A veteran militant called for a return to Shariah law in north Mali at a meeting attended by hundreds of local residents, a video showed, pointing to difficulties Western powers face in countering the influence of extremists in the fragile region.
The 13-minute video was the first in a series entitled “From the depths of the Sahara” released by al-Qaeda in the Islamic Maghreb’s Al Andalus Media Productions, SITE Intelligence Group said on Thursday.
It shows a man identified as Talha al-Azawadi, a former head of Timbuktu’s Islamic police, which became notorious among locals for banning music and stoning alleged adulterers to death during a brief militant occupation in 2012.
While security experts have said Muslim extremists are unlikely to recover their 2012 positions and re-establish Shariah law now that a UN peacekeeping force is in place, the video points to support they still have in some communities.
“This is Azawad and, Allah willing, it will be Islamic and we will not give it up to the enemy,” Talha al-Azawadi said at a community gathering at Boujbeha, north of Timbuktu, on an unspecified date.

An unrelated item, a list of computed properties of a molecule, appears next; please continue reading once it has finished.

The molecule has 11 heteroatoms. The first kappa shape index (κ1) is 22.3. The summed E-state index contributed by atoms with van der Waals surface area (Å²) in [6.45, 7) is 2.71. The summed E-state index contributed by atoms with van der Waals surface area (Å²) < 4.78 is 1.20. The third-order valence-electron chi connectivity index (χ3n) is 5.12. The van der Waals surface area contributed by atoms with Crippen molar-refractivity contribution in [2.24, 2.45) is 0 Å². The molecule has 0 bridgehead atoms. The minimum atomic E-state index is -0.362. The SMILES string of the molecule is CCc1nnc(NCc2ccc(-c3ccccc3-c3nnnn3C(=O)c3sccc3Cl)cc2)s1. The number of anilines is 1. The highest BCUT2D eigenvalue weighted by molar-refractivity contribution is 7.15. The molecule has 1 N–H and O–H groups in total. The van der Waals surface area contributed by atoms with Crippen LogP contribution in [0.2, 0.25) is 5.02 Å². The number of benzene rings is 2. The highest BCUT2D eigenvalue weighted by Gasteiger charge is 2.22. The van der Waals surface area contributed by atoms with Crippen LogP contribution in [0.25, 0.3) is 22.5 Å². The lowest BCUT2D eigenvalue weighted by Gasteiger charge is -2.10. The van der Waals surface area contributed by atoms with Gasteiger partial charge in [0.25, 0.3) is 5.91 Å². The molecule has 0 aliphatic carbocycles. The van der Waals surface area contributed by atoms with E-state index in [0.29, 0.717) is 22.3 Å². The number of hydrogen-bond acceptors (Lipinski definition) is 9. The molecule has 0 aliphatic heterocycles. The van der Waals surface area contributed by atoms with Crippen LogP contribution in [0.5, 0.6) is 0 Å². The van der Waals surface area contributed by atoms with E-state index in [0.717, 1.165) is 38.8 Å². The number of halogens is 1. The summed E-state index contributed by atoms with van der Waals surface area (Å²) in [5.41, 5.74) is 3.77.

Azawad is the name used by some Arab and Tuareg locals to describe Mali’s north.
Some rebel fighters drawn from those populations were allied with the militants during the occupation.
French forces drove Muslim fighters from major urban centers in 2013, but the fighters remain active in the west African nation and have recently intensified their insurgency and spread farther south, striking in the capital, Bamako.
Former colonial power France continues to fight militants in Mali and elsewhere in the desert band known as the Sahel with a 3,500-strong counterterrorism force.
The video also purports to show Abu Baseer al-Bumbari, a fighter identified as having been imprisoned in Mali and swapped for French hostage Serge Lazarevic who was freed in 2014.
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